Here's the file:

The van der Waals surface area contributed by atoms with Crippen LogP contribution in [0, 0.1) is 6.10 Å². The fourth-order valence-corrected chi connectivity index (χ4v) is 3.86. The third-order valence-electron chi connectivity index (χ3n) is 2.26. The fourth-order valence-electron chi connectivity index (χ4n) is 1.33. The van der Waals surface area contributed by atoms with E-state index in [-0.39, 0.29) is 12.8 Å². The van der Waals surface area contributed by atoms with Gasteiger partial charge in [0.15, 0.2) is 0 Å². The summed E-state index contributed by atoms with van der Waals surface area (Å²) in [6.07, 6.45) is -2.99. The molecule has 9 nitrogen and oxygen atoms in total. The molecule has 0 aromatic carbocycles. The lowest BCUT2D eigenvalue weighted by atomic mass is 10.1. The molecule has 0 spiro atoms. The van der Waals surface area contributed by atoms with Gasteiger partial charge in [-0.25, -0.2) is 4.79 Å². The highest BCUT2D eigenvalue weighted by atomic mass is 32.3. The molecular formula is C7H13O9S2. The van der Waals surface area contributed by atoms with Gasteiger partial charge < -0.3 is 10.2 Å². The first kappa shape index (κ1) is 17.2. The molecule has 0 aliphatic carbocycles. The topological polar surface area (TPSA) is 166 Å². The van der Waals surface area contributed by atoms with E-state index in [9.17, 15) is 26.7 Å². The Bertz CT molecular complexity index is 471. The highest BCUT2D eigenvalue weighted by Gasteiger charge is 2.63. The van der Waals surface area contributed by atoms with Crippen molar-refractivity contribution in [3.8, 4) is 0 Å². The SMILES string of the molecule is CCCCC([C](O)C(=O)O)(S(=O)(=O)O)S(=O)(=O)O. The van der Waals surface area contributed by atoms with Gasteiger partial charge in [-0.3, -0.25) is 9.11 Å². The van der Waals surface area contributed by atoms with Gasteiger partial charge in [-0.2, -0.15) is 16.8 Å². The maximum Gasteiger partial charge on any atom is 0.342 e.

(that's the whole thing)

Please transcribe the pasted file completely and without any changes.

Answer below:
The van der Waals surface area contributed by atoms with Crippen LogP contribution in [0, 0.1) is 6.10 Å². The fourth-order valence-corrected chi connectivity index (χ4v) is 3.86. The third-order valence-electron chi connectivity index (χ3n) is 2.26. The fourth-order valence-electron chi connectivity index (χ4n) is 1.33. The van der Waals surface area contributed by atoms with E-state index in [-0.39, 0.29) is 12.8 Å². The van der Waals surface area contributed by atoms with Gasteiger partial charge in [0.15, 0.2) is 0 Å². The summed E-state index contributed by atoms with van der Waals surface area (Å²) in [6.07, 6.45) is -2.99. The molecule has 9 nitrogen and oxygen atoms in total. The molecule has 0 aromatic carbocycles. The lowest BCUT2D eigenvalue weighted by atomic mass is 10.1. The molecule has 0 spiro atoms. The van der Waals surface area contributed by atoms with Gasteiger partial charge in [-0.25, -0.2) is 4.79 Å². The highest BCUT2D eigenvalue weighted by atomic mass is 32.3. The molecular formula is C7H13O9S2. The van der Waals surface area contributed by atoms with Gasteiger partial charge < -0.3 is 10.2 Å². The first kappa shape index (κ1) is 17.2. The molecule has 0 aliphatic carbocycles. The topological polar surface area (TPSA) is 166 Å². The van der Waals surface area contributed by atoms with E-state index in [9.17, 15) is 26.7 Å². The Bertz CT molecular complexity index is 471. The highest BCUT2D eigenvalue weighted by Gasteiger charge is 2.63. The van der Waals surface area contributed by atoms with Crippen molar-refractivity contribution in [3.8, 4) is 0 Å². The SMILES string of the molecule is CCCCC([C](O)C(=O)O)(S(=O)(=O)O)S(=O)(=O)O. The van der Waals surface area contributed by atoms with Gasteiger partial charge in [-0.3, -0.25) is 9.11 Å². The van der Waals surface area contributed by atoms with Gasteiger partial charge in [-0.2, -0.15) is 16.8 Å². The maximum Gasteiger partial charge on any atom is 0.342 e.